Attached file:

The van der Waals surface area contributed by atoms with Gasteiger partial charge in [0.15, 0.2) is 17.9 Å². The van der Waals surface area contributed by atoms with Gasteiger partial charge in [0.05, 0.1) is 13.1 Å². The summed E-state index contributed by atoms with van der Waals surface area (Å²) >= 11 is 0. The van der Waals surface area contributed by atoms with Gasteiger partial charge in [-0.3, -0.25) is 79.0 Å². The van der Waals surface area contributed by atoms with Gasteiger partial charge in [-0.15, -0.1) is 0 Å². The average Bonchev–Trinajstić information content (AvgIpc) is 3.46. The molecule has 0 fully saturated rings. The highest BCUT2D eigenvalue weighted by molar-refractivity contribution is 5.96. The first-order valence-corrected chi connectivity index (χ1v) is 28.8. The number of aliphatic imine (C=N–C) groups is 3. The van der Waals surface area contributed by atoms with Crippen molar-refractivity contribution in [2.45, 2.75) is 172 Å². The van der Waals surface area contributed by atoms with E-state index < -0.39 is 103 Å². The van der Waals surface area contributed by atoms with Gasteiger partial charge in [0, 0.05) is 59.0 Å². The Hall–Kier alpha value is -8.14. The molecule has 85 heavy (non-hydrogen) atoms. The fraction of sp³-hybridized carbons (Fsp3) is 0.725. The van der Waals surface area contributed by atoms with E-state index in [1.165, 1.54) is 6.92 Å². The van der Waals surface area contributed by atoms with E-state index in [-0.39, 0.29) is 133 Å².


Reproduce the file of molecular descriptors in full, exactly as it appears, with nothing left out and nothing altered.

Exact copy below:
The van der Waals surface area contributed by atoms with Gasteiger partial charge in [0.15, 0.2) is 17.9 Å². The van der Waals surface area contributed by atoms with Gasteiger partial charge in [0.05, 0.1) is 13.1 Å². The summed E-state index contributed by atoms with van der Waals surface area (Å²) >= 11 is 0. The van der Waals surface area contributed by atoms with Gasteiger partial charge in [-0.3, -0.25) is 79.0 Å². The van der Waals surface area contributed by atoms with Gasteiger partial charge in [-0.15, -0.1) is 0 Å². The average Bonchev–Trinajstić information content (AvgIpc) is 3.46. The molecule has 0 fully saturated rings. The highest BCUT2D eigenvalue weighted by molar-refractivity contribution is 5.96. The first-order valence-corrected chi connectivity index (χ1v) is 28.8. The number of aliphatic imine (C=N–C) groups is 3. The van der Waals surface area contributed by atoms with Crippen molar-refractivity contribution in [2.45, 2.75) is 172 Å². The van der Waals surface area contributed by atoms with E-state index < -0.39 is 103 Å². The van der Waals surface area contributed by atoms with Gasteiger partial charge in [0, 0.05) is 59.0 Å². The Hall–Kier alpha value is -8.14. The molecule has 85 heavy (non-hydrogen) atoms. The fraction of sp³-hybridized carbons (Fsp3) is 0.725. The van der Waals surface area contributed by atoms with E-state index in [1.165, 1.54) is 6.92 Å². The van der Waals surface area contributed by atoms with E-state index in [-0.39, 0.29) is 133 Å².